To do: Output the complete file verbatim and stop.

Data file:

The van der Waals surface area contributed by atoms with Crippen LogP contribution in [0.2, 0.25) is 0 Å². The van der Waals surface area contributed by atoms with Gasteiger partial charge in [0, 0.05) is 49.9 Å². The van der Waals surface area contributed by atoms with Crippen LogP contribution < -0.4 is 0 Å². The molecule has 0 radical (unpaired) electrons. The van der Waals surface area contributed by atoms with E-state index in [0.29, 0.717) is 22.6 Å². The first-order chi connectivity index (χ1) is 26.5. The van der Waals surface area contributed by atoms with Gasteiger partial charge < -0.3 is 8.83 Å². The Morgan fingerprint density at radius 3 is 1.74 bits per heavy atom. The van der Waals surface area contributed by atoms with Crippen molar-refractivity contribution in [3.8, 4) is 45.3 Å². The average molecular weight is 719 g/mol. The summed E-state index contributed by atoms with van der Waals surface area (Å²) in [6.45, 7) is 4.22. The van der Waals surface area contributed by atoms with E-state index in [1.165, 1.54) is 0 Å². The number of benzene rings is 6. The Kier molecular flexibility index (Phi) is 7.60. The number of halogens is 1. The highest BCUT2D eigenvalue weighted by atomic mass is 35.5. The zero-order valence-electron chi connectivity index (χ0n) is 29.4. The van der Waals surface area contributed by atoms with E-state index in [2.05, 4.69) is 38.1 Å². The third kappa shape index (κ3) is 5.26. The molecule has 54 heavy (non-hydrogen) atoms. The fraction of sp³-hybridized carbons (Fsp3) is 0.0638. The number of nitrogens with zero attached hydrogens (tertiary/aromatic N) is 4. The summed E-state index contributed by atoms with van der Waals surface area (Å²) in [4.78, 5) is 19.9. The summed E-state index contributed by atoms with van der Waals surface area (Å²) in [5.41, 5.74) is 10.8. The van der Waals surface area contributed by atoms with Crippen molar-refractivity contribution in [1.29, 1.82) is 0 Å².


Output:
The van der Waals surface area contributed by atoms with Crippen LogP contribution in [0.2, 0.25) is 0 Å². The van der Waals surface area contributed by atoms with Gasteiger partial charge in [0, 0.05) is 49.9 Å². The van der Waals surface area contributed by atoms with Crippen LogP contribution < -0.4 is 0 Å². The molecule has 0 radical (unpaired) electrons. The van der Waals surface area contributed by atoms with E-state index in [0.29, 0.717) is 22.6 Å². The first-order chi connectivity index (χ1) is 26.5. The van der Waals surface area contributed by atoms with Gasteiger partial charge < -0.3 is 8.83 Å². The Morgan fingerprint density at radius 3 is 1.74 bits per heavy atom. The van der Waals surface area contributed by atoms with Crippen molar-refractivity contribution in [3.8, 4) is 45.3 Å². The average molecular weight is 719 g/mol. The summed E-state index contributed by atoms with van der Waals surface area (Å²) in [6.45, 7) is 4.22. The van der Waals surface area contributed by atoms with E-state index in [1.165, 1.54) is 0 Å². The number of benzene rings is 6. The Kier molecular flexibility index (Phi) is 7.60. The number of halogens is 1. The highest BCUT2D eigenvalue weighted by atomic mass is 35.5. The zero-order valence-electron chi connectivity index (χ0n) is 29.4. The van der Waals surface area contributed by atoms with E-state index in [2.05, 4.69) is 38.1 Å². The third kappa shape index (κ3) is 5.26. The molecule has 54 heavy (non-hydrogen) atoms. The fraction of sp³-hybridized carbons (Fsp3) is 0.0638. The number of nitrogens with zero attached hydrogens (tertiary/aromatic N) is 4. The summed E-state index contributed by atoms with van der Waals surface area (Å²) in [4.78, 5) is 19.9. The summed E-state index contributed by atoms with van der Waals surface area (Å²) in [5.41, 5.74) is 10.8. The van der Waals surface area contributed by atoms with Crippen molar-refractivity contribution in [1.29, 1.82) is 0 Å².